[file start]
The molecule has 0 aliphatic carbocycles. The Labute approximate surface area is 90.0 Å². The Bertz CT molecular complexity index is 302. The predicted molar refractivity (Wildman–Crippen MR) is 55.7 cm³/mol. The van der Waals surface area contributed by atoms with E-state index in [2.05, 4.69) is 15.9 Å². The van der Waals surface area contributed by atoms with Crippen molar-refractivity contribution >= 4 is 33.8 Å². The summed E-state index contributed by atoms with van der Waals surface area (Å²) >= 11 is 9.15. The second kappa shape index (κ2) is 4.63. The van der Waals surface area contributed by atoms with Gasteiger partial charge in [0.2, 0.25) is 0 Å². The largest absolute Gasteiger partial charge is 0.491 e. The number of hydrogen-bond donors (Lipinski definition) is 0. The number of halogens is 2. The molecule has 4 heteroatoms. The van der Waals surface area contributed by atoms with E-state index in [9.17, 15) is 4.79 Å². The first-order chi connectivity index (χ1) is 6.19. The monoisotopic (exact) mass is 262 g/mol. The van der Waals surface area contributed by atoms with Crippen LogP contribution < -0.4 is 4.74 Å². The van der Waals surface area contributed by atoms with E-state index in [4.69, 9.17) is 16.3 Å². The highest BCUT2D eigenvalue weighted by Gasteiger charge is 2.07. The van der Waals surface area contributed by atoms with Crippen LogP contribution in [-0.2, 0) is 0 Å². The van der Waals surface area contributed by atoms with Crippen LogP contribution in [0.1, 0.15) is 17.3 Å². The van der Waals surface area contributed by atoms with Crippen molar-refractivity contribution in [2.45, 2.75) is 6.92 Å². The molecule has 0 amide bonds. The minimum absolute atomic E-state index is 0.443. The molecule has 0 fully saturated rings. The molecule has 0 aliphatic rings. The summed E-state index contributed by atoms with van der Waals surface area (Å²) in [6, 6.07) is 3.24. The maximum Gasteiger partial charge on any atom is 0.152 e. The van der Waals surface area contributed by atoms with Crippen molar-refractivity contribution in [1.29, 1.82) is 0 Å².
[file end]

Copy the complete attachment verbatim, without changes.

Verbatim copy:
The molecule has 0 aliphatic carbocycles. The Labute approximate surface area is 90.0 Å². The Bertz CT molecular complexity index is 302. The predicted molar refractivity (Wildman–Crippen MR) is 55.7 cm³/mol. The van der Waals surface area contributed by atoms with E-state index in [2.05, 4.69) is 15.9 Å². The van der Waals surface area contributed by atoms with Crippen molar-refractivity contribution >= 4 is 33.8 Å². The summed E-state index contributed by atoms with van der Waals surface area (Å²) >= 11 is 9.15. The second kappa shape index (κ2) is 4.63. The van der Waals surface area contributed by atoms with Gasteiger partial charge in [0.2, 0.25) is 0 Å². The largest absolute Gasteiger partial charge is 0.491 e. The number of hydrogen-bond donors (Lipinski definition) is 0. The number of halogens is 2. The molecule has 4 heteroatoms. The van der Waals surface area contributed by atoms with E-state index in [9.17, 15) is 4.79 Å². The first-order chi connectivity index (χ1) is 6.19. The monoisotopic (exact) mass is 262 g/mol. The van der Waals surface area contributed by atoms with Crippen LogP contribution < -0.4 is 4.74 Å². The van der Waals surface area contributed by atoms with E-state index in [4.69, 9.17) is 16.3 Å². The highest BCUT2D eigenvalue weighted by Gasteiger charge is 2.07. The van der Waals surface area contributed by atoms with Crippen LogP contribution in [-0.2, 0) is 0 Å². The van der Waals surface area contributed by atoms with Crippen LogP contribution in [0.1, 0.15) is 17.3 Å². The van der Waals surface area contributed by atoms with Crippen molar-refractivity contribution in [2.45, 2.75) is 6.92 Å². The molecule has 0 amide bonds. The minimum absolute atomic E-state index is 0.443. The molecule has 0 fully saturated rings. The molecule has 0 aliphatic rings. The summed E-state index contributed by atoms with van der Waals surface area (Å²) in [6, 6.07) is 3.24. The maximum Gasteiger partial charge on any atom is 0.152 e. The van der Waals surface area contributed by atoms with Crippen molar-refractivity contribution in [1.29, 1.82) is 0 Å².